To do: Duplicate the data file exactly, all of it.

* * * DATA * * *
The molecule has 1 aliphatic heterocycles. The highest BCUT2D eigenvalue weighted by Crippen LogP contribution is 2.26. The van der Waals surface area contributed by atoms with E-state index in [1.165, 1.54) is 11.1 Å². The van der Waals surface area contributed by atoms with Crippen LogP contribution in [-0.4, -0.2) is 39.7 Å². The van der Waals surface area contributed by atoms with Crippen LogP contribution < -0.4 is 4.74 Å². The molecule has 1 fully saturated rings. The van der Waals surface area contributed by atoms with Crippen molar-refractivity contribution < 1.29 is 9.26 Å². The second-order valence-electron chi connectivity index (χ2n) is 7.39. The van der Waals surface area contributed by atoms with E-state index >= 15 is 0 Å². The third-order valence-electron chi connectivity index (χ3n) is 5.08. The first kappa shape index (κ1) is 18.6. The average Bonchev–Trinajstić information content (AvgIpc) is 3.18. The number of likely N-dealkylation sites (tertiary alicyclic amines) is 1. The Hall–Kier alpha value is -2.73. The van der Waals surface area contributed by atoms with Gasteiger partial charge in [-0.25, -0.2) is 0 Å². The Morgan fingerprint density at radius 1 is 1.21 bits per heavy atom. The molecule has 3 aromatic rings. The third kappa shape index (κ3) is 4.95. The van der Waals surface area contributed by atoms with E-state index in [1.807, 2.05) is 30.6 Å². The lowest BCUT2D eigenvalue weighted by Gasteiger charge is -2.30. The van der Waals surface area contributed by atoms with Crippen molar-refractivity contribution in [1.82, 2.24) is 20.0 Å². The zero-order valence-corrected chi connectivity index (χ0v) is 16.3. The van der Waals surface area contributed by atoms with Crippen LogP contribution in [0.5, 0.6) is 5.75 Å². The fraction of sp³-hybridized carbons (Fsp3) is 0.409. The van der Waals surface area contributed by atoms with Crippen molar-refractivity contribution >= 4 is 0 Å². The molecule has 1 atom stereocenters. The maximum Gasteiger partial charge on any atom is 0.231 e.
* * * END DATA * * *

The molecule has 1 aliphatic heterocycles. The highest BCUT2D eigenvalue weighted by Crippen LogP contribution is 2.26. The van der Waals surface area contributed by atoms with E-state index in [1.165, 1.54) is 11.1 Å². The van der Waals surface area contributed by atoms with Crippen LogP contribution in [-0.4, -0.2) is 39.7 Å². The van der Waals surface area contributed by atoms with Crippen LogP contribution < -0.4 is 4.74 Å². The molecule has 1 fully saturated rings. The van der Waals surface area contributed by atoms with Crippen molar-refractivity contribution < 1.29 is 9.26 Å². The second-order valence-electron chi connectivity index (χ2n) is 7.39. The van der Waals surface area contributed by atoms with E-state index >= 15 is 0 Å². The third-order valence-electron chi connectivity index (χ3n) is 5.08. The first kappa shape index (κ1) is 18.6. The average Bonchev–Trinajstić information content (AvgIpc) is 3.18. The number of likely N-dealkylation sites (tertiary alicyclic amines) is 1. The Hall–Kier alpha value is -2.73. The van der Waals surface area contributed by atoms with Gasteiger partial charge in [-0.25, -0.2) is 0 Å². The Morgan fingerprint density at radius 1 is 1.21 bits per heavy atom. The molecule has 3 aromatic rings. The third kappa shape index (κ3) is 4.95. The van der Waals surface area contributed by atoms with E-state index in [1.807, 2.05) is 30.6 Å². The lowest BCUT2D eigenvalue weighted by Gasteiger charge is -2.30. The van der Waals surface area contributed by atoms with Crippen molar-refractivity contribution in [1.82, 2.24) is 20.0 Å². The zero-order valence-corrected chi connectivity index (χ0v) is 16.3. The van der Waals surface area contributed by atoms with Crippen LogP contribution in [0.5, 0.6) is 5.75 Å². The fraction of sp³-hybridized carbons (Fsp3) is 0.409. The van der Waals surface area contributed by atoms with Crippen molar-refractivity contribution >= 4 is 0 Å². The molecule has 1 atom stereocenters. The maximum Gasteiger partial charge on any atom is 0.231 e.